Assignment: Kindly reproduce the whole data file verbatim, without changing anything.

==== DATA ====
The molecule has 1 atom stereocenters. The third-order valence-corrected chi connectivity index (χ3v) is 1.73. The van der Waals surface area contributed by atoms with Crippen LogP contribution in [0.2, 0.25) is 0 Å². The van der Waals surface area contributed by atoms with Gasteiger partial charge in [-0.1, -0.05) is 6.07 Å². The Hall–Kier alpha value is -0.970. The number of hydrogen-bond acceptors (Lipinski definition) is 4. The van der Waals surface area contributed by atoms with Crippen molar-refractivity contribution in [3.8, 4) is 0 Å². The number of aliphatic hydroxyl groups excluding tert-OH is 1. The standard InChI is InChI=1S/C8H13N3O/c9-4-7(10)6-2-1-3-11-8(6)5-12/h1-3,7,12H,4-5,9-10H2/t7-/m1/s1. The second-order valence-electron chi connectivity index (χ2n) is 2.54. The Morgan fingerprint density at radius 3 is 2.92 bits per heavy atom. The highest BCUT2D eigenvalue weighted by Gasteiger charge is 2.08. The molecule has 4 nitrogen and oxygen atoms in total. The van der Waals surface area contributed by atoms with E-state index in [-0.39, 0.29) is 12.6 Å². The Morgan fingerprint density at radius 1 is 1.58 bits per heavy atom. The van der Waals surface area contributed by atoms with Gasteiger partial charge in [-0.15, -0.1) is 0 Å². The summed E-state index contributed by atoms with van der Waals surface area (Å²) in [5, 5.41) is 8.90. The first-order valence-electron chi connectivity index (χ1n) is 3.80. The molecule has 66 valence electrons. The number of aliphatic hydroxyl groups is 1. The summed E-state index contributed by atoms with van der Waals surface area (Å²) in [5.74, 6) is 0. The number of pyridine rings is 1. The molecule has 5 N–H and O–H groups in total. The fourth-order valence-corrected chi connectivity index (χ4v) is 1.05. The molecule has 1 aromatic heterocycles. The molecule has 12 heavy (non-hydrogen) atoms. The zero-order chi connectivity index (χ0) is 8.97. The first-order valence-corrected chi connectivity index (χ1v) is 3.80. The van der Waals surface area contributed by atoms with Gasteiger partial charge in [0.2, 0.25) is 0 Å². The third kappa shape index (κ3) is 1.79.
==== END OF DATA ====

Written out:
The molecule has 1 atom stereocenters. The third-order valence-corrected chi connectivity index (χ3v) is 1.73. The van der Waals surface area contributed by atoms with Crippen LogP contribution in [0.2, 0.25) is 0 Å². The van der Waals surface area contributed by atoms with Gasteiger partial charge in [-0.1, -0.05) is 6.07 Å². The Hall–Kier alpha value is -0.970. The number of hydrogen-bond acceptors (Lipinski definition) is 4. The van der Waals surface area contributed by atoms with Crippen molar-refractivity contribution in [3.8, 4) is 0 Å². The number of aliphatic hydroxyl groups excluding tert-OH is 1. The standard InChI is InChI=1S/C8H13N3O/c9-4-7(10)6-2-1-3-11-8(6)5-12/h1-3,7,12H,4-5,9-10H2/t7-/m1/s1. The second-order valence-electron chi connectivity index (χ2n) is 2.54. The Morgan fingerprint density at radius 3 is 2.92 bits per heavy atom. The highest BCUT2D eigenvalue weighted by Gasteiger charge is 2.08. The molecule has 4 nitrogen and oxygen atoms in total. The van der Waals surface area contributed by atoms with E-state index in [-0.39, 0.29) is 12.6 Å². The Morgan fingerprint density at radius 1 is 1.58 bits per heavy atom. The van der Waals surface area contributed by atoms with Gasteiger partial charge in [-0.15, -0.1) is 0 Å². The summed E-state index contributed by atoms with van der Waals surface area (Å²) in [5, 5.41) is 8.90. The first-order valence-electron chi connectivity index (χ1n) is 3.80. The molecule has 66 valence electrons. The number of aliphatic hydroxyl groups is 1. The summed E-state index contributed by atoms with van der Waals surface area (Å²) in [5.74, 6) is 0. The number of pyridine rings is 1. The molecule has 5 N–H and O–H groups in total. The fourth-order valence-corrected chi connectivity index (χ4v) is 1.05. The molecule has 1 aromatic heterocycles. The molecule has 12 heavy (non-hydrogen) atoms. The zero-order chi connectivity index (χ0) is 8.97. The first-order valence-corrected chi connectivity index (χ1v) is 3.80. The van der Waals surface area contributed by atoms with Gasteiger partial charge in [0.2, 0.25) is 0 Å². The third kappa shape index (κ3) is 1.79.